I have been working for a few years on a project about the history of race relations in Jacksonville, Illinois. Unlike the surrounding towns, and most of the country, Jacksonville’s residents promoted very progressive ideas about racial equality since the town’s founding in 1825. Jacksonville was nationally known in the 19th century for liberal race relations, for promotion of women’s education, and for its concentration of educational institutions and intellectual achievement. During the 20th century, Jacksonville’s fading significance buried these remarkable achievements in forgetfulness. I hope to rediscover what made this little town on the frontier so unusual.
To support this local historical project, I applied for a grant from the National Endowment for the Humanities. The NEH is a federal agency that supports humanities projects in every state, meaning projects in history, literature, law, and other fields which fulfill the general guidelines of the law which created it in 1965: “the study and application of the humanities to the human environment with particular attention to reflecting our diverse heritage, traditions, and history”. In that legislation, the National Foundation on the Arts and Humanities Act, which also created the National Endowment for the Arts (NEA), Congress offered some basic ideas about the nature of our democracy.
“The Congress hereby finds and declares – (1) that the encouragement and support of national progress and scholarship in the humanities and the arts, while primarily a matter for private and local initiative, is also an appropriate matter of concern to the Federal Government; (2) that a high civilization must not limit its efforts to science and technology alone but must give full value and support to the other great branches of man’s scholarly and cultural activity; (3) that democracy demands wisdom and vision in its citizens ...; (4) that it is necessary and appropriate for the Federal Government to complement, assist, and add to programs for the advancement of the humanities and the arts by local, state, regional, and private agencies and their organizations; (5) that ... it is necessary and appropriate for the Federal Government to help create and sustain not only a climate encouraging freedom of thought, imagination, and inquiry but also the material conditions facilitating the release of this creative talent”.
The budget of the NEH totals about $150 million per year. Adjusted for inflation, that amount has been stable for the past 20 years, through Democratic and Republican Presidents and Congresses. About $43 million of that total goes yearly to the humanities councils of the 50 states, to distribute as they wish. Spending for the NEH costs each American less than 50 cents a year.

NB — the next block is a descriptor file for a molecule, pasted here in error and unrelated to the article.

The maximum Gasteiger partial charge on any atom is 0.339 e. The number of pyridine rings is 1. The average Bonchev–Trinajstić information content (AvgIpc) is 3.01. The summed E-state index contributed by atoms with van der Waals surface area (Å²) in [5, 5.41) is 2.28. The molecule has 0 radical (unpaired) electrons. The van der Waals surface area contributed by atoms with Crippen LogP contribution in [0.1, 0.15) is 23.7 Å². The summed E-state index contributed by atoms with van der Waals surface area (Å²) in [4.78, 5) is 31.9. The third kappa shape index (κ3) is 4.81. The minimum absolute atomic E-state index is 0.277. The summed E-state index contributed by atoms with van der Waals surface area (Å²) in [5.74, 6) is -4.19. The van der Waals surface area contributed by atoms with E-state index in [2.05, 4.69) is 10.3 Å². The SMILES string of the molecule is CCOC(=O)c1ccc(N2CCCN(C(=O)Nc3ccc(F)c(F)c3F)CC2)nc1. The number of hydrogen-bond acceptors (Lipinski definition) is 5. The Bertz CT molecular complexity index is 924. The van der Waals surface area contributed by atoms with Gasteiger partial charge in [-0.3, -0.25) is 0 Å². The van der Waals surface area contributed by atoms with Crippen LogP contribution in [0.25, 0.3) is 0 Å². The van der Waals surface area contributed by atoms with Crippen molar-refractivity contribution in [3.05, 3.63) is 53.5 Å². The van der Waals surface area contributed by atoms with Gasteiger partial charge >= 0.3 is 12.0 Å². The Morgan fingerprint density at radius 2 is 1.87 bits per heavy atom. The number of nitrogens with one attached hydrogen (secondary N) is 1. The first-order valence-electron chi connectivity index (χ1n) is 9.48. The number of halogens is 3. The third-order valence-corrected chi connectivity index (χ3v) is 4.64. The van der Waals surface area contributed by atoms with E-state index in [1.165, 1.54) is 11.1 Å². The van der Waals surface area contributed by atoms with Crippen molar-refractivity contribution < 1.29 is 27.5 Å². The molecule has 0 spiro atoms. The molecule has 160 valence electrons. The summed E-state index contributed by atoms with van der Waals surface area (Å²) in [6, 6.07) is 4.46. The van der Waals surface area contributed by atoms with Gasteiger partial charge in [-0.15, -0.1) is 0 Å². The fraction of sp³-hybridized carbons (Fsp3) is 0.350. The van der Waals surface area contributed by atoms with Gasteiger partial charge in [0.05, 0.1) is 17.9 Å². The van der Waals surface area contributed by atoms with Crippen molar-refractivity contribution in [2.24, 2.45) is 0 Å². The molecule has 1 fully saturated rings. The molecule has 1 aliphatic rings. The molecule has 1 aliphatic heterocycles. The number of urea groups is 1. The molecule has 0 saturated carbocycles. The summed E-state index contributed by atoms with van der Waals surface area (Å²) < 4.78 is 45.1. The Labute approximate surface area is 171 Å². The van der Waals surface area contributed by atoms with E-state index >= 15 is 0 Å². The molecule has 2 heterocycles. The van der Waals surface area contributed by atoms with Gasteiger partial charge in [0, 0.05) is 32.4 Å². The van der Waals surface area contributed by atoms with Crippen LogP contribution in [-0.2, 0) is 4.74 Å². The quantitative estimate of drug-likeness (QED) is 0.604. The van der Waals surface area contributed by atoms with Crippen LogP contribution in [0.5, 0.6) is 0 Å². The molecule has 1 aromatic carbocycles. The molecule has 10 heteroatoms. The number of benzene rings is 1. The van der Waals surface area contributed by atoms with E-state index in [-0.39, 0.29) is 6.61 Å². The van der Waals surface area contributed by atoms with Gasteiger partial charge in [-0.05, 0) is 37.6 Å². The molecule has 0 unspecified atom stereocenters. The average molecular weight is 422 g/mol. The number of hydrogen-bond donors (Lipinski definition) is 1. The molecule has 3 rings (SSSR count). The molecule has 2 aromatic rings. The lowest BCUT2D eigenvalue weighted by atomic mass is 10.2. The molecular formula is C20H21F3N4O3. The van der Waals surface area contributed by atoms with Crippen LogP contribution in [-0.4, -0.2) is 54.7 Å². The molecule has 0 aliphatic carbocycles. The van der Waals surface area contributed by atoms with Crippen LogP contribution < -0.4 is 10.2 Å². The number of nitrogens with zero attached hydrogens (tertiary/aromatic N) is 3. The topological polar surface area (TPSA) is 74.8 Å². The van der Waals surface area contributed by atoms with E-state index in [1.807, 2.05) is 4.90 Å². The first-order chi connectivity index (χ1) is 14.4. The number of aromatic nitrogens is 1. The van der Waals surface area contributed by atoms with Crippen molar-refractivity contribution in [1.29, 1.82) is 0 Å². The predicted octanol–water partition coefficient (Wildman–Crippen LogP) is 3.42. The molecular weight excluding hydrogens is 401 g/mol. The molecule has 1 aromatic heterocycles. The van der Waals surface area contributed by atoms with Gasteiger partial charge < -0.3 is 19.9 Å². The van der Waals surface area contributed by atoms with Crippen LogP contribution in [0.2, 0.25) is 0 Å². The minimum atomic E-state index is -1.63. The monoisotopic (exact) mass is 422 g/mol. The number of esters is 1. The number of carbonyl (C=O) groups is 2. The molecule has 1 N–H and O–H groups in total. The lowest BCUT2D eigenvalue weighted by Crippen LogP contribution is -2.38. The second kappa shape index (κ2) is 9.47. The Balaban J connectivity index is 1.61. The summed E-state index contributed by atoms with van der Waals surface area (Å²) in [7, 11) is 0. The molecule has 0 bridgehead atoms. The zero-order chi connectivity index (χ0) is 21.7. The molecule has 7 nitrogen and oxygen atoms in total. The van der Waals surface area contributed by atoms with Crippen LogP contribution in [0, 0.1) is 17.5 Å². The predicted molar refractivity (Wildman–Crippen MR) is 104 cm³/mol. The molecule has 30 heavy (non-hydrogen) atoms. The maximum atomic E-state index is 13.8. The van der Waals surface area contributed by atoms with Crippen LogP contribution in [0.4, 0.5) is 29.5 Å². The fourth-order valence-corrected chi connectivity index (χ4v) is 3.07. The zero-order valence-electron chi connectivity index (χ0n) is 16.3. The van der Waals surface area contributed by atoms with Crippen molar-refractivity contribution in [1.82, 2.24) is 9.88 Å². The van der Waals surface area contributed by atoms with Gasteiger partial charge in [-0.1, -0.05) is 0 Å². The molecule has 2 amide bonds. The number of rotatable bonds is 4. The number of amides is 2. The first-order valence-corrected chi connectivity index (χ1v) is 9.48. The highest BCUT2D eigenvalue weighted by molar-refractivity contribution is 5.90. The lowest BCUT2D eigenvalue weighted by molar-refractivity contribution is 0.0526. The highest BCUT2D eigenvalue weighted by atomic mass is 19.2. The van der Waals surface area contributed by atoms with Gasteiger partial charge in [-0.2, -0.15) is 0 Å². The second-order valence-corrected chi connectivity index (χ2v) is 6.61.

What do we get for that? The NEH website lists the most famous recipients, who won Pulitzer prizes and whose books were published with great fanfare. Most grants go to lesser known people. In Illinois, 14 faculty received grants in 2016 to support their research for one year. Money was given to the Chicago History Museum, the American Institute of Indian Studies, and the Field Museum of Natural History. Like many small and mid-sized museums across the country, the Elmhurst Historical Museum got $1000 to bring a traveling exhibitions to small-town America. The Naperville Heritage Society received support for a local history project.
I once served on a panel to decide NEH awards for history projects. We read many detailed applications, then met to find consensus on the best. That meant those applications for the most interesting projects where applicants appeared most likely to carry them to completion. Politics meant nothing, only quality of application.
The budget proposal made last week by the Trump administration completely eliminates funding for the NEH and the NEA. The Defense Department plans to buy over 2000 new F-35 supersonic warplanes in the coming decades and just announced an agreement with Lockheed Martin for 90 of these jets at $95 million per plane. Just one and half of these planes would pay the entire NEH budget.
The budget proposal foresees a $2 billion down payment on the border wall against Mexico. There are many estimates for total cost of the Wall. Senator Mitch McConnell says $12 to $15 billion, while a Department of Homeland Security internal report puts the cost at over $20 billion. Taking even the conservative estimate, those funds would keep the NEH in business for 100 years.
But this is not really about money. Conservative politicians have opposed using federal funds to support the humanities and the arts since the beginning. In 1965, Democrats overwhelmingly voted to create the NEH and the NEA, with nearly all of the Democratic “no” votes coming from the South. A majority of Republicans voted “no”.
Conservative Republican politicians don’t believe that “democracy demands wisdom and vision in its citizens”. They attack the findings of geology, evolutionary biology, and climate science. They support the spread of fake news and promote alternative facts. They disparage the media in general. There is nothing new about the attacks on truth and knowledge by the Trump administration except its shamelessness.
Let’s go back to the words of the Congress in 1965, a time when Americans also wanted our country to be great. “The world leadership which has come to the United States cannot rest solely upon superior power, wealth, and technology, but must be solidly founded upon worldwide respect and admiration for the Nation’s high qualities as a leader in the realm of ideas and of the spirit”.
Published in the Jacksonville Journal-Courier, March 21, 2017